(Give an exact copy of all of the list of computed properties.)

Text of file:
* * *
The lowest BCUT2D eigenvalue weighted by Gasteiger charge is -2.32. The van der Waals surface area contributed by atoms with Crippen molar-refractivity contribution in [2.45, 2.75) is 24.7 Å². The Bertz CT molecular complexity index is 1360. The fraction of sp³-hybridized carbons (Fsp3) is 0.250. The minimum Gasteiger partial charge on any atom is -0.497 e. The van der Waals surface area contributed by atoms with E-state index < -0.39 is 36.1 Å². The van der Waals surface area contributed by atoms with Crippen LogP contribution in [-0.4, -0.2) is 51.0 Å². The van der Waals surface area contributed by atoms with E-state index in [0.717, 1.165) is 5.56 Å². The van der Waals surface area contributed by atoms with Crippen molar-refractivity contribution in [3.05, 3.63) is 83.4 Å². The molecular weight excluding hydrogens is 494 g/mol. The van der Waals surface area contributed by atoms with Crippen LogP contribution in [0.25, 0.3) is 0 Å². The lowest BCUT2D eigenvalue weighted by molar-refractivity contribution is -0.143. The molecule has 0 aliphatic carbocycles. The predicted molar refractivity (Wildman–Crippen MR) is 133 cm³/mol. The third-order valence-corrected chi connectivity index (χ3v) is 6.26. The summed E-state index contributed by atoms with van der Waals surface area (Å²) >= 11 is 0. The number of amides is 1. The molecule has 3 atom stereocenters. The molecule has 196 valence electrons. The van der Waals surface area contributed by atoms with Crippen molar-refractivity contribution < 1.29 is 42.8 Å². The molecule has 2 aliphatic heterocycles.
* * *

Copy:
The lowest BCUT2D eigenvalue weighted by Gasteiger charge is -2.32. The van der Waals surface area contributed by atoms with Crippen molar-refractivity contribution in [2.45, 2.75) is 24.7 Å². The Bertz CT molecular complexity index is 1360. The fraction of sp³-hybridized carbons (Fsp3) is 0.250. The minimum Gasteiger partial charge on any atom is -0.497 e. The van der Waals surface area contributed by atoms with E-state index < -0.39 is 36.1 Å². The van der Waals surface area contributed by atoms with Crippen LogP contribution in [-0.4, -0.2) is 51.0 Å². The van der Waals surface area contributed by atoms with E-state index in [0.717, 1.165) is 5.56 Å². The van der Waals surface area contributed by atoms with Crippen molar-refractivity contribution in [3.05, 3.63) is 83.4 Å². The molecular weight excluding hydrogens is 494 g/mol. The van der Waals surface area contributed by atoms with Crippen LogP contribution in [0.25, 0.3) is 0 Å². The lowest BCUT2D eigenvalue weighted by molar-refractivity contribution is -0.143. The molecule has 0 aliphatic carbocycles. The predicted molar refractivity (Wildman–Crippen MR) is 133 cm³/mol. The third-order valence-corrected chi connectivity index (χ3v) is 6.26. The summed E-state index contributed by atoms with van der Waals surface area (Å²) >= 11 is 0. The number of amides is 1. The molecule has 3 atom stereocenters. The molecule has 196 valence electrons. The van der Waals surface area contributed by atoms with Crippen molar-refractivity contribution < 1.29 is 42.8 Å². The molecule has 2 aliphatic heterocycles.